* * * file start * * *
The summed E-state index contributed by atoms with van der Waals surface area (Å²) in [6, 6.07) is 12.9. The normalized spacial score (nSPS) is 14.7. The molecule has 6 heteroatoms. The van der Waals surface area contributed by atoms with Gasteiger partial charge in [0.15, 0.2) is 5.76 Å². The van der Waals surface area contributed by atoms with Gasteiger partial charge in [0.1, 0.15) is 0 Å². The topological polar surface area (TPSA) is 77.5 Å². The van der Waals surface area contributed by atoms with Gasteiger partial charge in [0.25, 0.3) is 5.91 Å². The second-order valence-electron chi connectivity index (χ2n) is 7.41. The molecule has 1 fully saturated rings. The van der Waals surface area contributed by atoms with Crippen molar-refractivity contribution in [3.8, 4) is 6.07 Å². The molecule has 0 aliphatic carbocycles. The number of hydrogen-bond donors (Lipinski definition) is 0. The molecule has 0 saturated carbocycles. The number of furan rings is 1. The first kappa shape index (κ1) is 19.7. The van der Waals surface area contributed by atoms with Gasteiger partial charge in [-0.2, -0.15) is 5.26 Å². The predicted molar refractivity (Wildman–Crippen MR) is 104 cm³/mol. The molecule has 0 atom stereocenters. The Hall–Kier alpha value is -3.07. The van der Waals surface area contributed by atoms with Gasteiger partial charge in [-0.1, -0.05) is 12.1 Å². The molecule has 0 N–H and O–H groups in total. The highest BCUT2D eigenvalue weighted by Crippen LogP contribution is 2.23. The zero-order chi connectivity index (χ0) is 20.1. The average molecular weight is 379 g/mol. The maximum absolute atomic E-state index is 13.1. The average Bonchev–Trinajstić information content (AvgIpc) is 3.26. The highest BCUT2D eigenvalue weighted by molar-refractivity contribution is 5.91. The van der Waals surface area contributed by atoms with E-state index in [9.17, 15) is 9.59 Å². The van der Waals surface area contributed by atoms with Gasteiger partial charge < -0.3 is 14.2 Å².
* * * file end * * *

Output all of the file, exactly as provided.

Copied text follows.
The summed E-state index contributed by atoms with van der Waals surface area (Å²) in [6, 6.07) is 12.9. The normalized spacial score (nSPS) is 14.7. The molecule has 6 heteroatoms. The van der Waals surface area contributed by atoms with Gasteiger partial charge in [0.15, 0.2) is 5.76 Å². The van der Waals surface area contributed by atoms with Gasteiger partial charge in [0.1, 0.15) is 0 Å². The topological polar surface area (TPSA) is 77.5 Å². The van der Waals surface area contributed by atoms with Gasteiger partial charge in [0.25, 0.3) is 5.91 Å². The second-order valence-electron chi connectivity index (χ2n) is 7.41. The molecule has 1 fully saturated rings. The van der Waals surface area contributed by atoms with Crippen molar-refractivity contribution in [3.8, 4) is 6.07 Å². The molecule has 0 aliphatic carbocycles. The number of hydrogen-bond donors (Lipinski definition) is 0. The molecule has 0 saturated carbocycles. The number of furan rings is 1. The first kappa shape index (κ1) is 19.7. The van der Waals surface area contributed by atoms with Gasteiger partial charge in [-0.2, -0.15) is 5.26 Å². The predicted molar refractivity (Wildman–Crippen MR) is 104 cm³/mol. The molecule has 0 atom stereocenters. The Hall–Kier alpha value is -3.07. The van der Waals surface area contributed by atoms with Gasteiger partial charge in [-0.1, -0.05) is 12.1 Å². The molecule has 0 N–H and O–H groups in total. The highest BCUT2D eigenvalue weighted by Crippen LogP contribution is 2.23. The zero-order chi connectivity index (χ0) is 20.1. The average molecular weight is 379 g/mol. The maximum absolute atomic E-state index is 13.1. The average Bonchev–Trinajstić information content (AvgIpc) is 3.26. The highest BCUT2D eigenvalue weighted by molar-refractivity contribution is 5.91. The van der Waals surface area contributed by atoms with E-state index in [9.17, 15) is 9.59 Å². The van der Waals surface area contributed by atoms with Gasteiger partial charge < -0.3 is 14.2 Å².